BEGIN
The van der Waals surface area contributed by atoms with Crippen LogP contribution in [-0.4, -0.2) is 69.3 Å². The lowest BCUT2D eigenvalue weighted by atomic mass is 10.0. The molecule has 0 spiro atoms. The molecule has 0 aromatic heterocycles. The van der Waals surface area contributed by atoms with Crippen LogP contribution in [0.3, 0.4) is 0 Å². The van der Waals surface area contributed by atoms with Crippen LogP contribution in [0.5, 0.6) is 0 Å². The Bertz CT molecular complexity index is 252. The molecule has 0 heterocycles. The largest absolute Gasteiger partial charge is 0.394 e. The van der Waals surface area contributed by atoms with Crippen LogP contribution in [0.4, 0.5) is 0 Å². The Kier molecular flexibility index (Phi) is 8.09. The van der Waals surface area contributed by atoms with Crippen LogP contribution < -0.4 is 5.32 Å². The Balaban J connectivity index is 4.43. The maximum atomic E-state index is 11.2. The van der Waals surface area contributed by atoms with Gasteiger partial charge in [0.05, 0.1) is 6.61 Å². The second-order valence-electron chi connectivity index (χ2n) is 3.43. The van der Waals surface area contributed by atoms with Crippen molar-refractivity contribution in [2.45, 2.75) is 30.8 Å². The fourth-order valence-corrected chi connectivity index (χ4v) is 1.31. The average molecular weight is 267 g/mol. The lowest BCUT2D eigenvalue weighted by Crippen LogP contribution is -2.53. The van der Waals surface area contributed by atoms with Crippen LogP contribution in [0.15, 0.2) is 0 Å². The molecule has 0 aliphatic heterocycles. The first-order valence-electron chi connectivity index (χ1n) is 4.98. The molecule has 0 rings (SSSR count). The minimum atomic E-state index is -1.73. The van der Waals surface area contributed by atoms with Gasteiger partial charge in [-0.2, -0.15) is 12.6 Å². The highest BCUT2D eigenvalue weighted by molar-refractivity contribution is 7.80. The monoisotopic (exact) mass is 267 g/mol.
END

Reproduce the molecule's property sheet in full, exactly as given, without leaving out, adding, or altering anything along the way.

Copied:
The van der Waals surface area contributed by atoms with Crippen LogP contribution in [-0.4, -0.2) is 69.3 Å². The lowest BCUT2D eigenvalue weighted by atomic mass is 10.0. The molecule has 0 spiro atoms. The molecule has 0 aromatic heterocycles. The van der Waals surface area contributed by atoms with Crippen LogP contribution in [0.3, 0.4) is 0 Å². The van der Waals surface area contributed by atoms with Crippen LogP contribution in [0.5, 0.6) is 0 Å². The Bertz CT molecular complexity index is 252. The molecule has 0 heterocycles. The largest absolute Gasteiger partial charge is 0.394 e. The van der Waals surface area contributed by atoms with Crippen LogP contribution in [0.4, 0.5) is 0 Å². The Kier molecular flexibility index (Phi) is 8.09. The van der Waals surface area contributed by atoms with Crippen LogP contribution < -0.4 is 5.32 Å². The Balaban J connectivity index is 4.43. The maximum atomic E-state index is 11.2. The van der Waals surface area contributed by atoms with Gasteiger partial charge in [0.05, 0.1) is 6.61 Å². The second-order valence-electron chi connectivity index (χ2n) is 3.43. The van der Waals surface area contributed by atoms with Crippen molar-refractivity contribution in [2.45, 2.75) is 30.8 Å². The fourth-order valence-corrected chi connectivity index (χ4v) is 1.31. The average molecular weight is 267 g/mol. The lowest BCUT2D eigenvalue weighted by Crippen LogP contribution is -2.53. The van der Waals surface area contributed by atoms with Crippen LogP contribution in [0.15, 0.2) is 0 Å². The molecule has 0 aliphatic heterocycles. The first-order valence-electron chi connectivity index (χ1n) is 4.98. The molecule has 0 rings (SSSR count). The minimum atomic E-state index is -1.73. The van der Waals surface area contributed by atoms with Gasteiger partial charge in [-0.2, -0.15) is 12.6 Å². The highest BCUT2D eigenvalue weighted by molar-refractivity contribution is 7.80. The monoisotopic (exact) mass is 267 g/mol.